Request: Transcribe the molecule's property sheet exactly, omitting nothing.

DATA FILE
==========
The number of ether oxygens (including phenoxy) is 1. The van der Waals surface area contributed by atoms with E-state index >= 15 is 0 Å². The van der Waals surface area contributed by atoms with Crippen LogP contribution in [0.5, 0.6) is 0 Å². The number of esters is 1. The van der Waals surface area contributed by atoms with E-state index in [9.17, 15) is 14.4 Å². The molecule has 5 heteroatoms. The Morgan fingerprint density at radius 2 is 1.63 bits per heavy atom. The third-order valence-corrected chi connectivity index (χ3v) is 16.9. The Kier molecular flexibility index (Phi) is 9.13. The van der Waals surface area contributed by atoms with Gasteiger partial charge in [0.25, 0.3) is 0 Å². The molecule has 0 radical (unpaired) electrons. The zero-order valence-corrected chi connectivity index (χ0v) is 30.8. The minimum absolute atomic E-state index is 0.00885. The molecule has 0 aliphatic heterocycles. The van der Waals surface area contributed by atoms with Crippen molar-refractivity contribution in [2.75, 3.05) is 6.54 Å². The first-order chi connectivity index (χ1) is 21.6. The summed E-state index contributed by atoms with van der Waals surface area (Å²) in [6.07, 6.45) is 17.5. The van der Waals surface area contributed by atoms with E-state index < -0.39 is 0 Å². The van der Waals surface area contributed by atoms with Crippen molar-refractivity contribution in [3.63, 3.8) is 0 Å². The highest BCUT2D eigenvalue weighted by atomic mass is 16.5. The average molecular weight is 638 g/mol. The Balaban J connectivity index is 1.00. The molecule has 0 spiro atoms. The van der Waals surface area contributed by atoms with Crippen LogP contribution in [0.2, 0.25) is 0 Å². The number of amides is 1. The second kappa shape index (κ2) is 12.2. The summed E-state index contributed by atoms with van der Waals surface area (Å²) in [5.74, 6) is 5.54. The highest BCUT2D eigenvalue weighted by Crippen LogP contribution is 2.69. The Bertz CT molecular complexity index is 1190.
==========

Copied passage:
The number of ether oxygens (including phenoxy) is 1. The van der Waals surface area contributed by atoms with E-state index >= 15 is 0 Å². The van der Waals surface area contributed by atoms with Crippen LogP contribution in [0.5, 0.6) is 0 Å². The number of esters is 1. The van der Waals surface area contributed by atoms with E-state index in [9.17, 15) is 14.4 Å². The molecule has 5 heteroatoms. The Morgan fingerprint density at radius 2 is 1.63 bits per heavy atom. The third-order valence-corrected chi connectivity index (χ3v) is 16.9. The Kier molecular flexibility index (Phi) is 9.13. The van der Waals surface area contributed by atoms with Gasteiger partial charge in [0.25, 0.3) is 0 Å². The molecule has 0 radical (unpaired) electrons. The zero-order valence-corrected chi connectivity index (χ0v) is 30.8. The minimum absolute atomic E-state index is 0.00885. The molecule has 0 aliphatic heterocycles. The van der Waals surface area contributed by atoms with Crippen molar-refractivity contribution in [2.75, 3.05) is 6.54 Å². The first-order chi connectivity index (χ1) is 21.6. The summed E-state index contributed by atoms with van der Waals surface area (Å²) in [6.07, 6.45) is 17.5. The van der Waals surface area contributed by atoms with E-state index < -0.39 is 0 Å². The van der Waals surface area contributed by atoms with Crippen molar-refractivity contribution in [3.63, 3.8) is 0 Å². The highest BCUT2D eigenvalue weighted by atomic mass is 16.5. The average molecular weight is 638 g/mol. The Balaban J connectivity index is 1.00. The molecule has 0 spiro atoms. The van der Waals surface area contributed by atoms with Crippen LogP contribution in [0.2, 0.25) is 0 Å². The number of amides is 1. The second kappa shape index (κ2) is 12.2. The summed E-state index contributed by atoms with van der Waals surface area (Å²) in [5.74, 6) is 5.54. The highest BCUT2D eigenvalue weighted by Crippen LogP contribution is 2.69. The Bertz CT molecular complexity index is 1190.